Optimal Strategies for Minimizing the Emissions of Volatileorganics and Odors During Excavation of MGP Sites
MGP sites are typically contaminated with a complex mixture of coal tars, primarily represented by 500 to 3,000 separate polycyclic aromatic hydrocarbons (PAHs) containing two to six benzene rings, phenolics, volatile organics, and inorganic compounds of sulfur and nitrogen. Emissions
of volatile compounds during excavation can create odors, and can cause problems meeting short or long term perimeter ambient air quality guidelines or criteria established by the utility or regulatory agencies. Benzene is the hydrocarbon that typically drives public health concerns, but other
compounds such as naphthalene are important due to its low odor threshold and increasing regulatory interest. Odor control technologies such as plastic barriers, long-lasting foam, and misting systems are often used to control odors during soil hauling and excavation. Currently, there is no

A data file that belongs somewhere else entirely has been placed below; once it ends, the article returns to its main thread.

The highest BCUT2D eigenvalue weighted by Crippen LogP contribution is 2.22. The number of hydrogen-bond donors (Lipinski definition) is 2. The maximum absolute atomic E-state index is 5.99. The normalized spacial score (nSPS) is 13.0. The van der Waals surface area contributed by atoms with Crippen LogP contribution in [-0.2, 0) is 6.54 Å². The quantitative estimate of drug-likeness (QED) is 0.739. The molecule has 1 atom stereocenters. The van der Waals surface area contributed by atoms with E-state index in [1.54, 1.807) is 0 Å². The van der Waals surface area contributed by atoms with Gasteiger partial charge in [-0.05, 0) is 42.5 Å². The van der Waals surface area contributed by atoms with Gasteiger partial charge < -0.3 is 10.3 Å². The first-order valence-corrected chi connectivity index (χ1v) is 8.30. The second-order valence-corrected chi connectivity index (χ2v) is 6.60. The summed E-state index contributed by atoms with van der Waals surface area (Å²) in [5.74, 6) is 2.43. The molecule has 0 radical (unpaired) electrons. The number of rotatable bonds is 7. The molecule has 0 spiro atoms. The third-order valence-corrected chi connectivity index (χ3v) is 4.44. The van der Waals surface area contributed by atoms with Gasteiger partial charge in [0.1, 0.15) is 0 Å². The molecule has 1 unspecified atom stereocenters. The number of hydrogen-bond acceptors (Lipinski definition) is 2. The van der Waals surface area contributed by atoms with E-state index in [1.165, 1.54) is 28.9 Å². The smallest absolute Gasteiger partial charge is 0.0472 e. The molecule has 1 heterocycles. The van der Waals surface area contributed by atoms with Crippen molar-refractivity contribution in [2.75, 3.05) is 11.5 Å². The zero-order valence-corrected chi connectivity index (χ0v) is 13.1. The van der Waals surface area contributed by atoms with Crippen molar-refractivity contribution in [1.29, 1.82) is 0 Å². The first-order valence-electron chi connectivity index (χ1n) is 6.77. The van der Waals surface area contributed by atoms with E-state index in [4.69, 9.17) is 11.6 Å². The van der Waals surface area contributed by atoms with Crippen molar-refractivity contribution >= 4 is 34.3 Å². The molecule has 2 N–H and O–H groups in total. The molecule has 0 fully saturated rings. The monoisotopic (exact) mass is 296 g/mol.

systematic risk-based method for finding the “optimal” emission control strategy during excavation of a MGP site.
In this paper, an odor index and Hazard Quotient will be presented, which are calculated using air concentrations of several sentinel compounds, typically emitted
during MGP site excavation. The air concentrations are calculated using an air emission model which was developed to model the site excavation process and this model was tested and verified by actual laboratory-scale measurements of air emissions from several contaminated MGP soils. The validated
model has been incorporated in an Excel-based program, MGPSEEP, (MGP
Site Emissions Estimation Program), which has been field-tested by comparing with actual field-scale measurements during actual excavation of a MGP site. Details of the modeling and experimental
approach and its field-scale testing will be presented in this paper.
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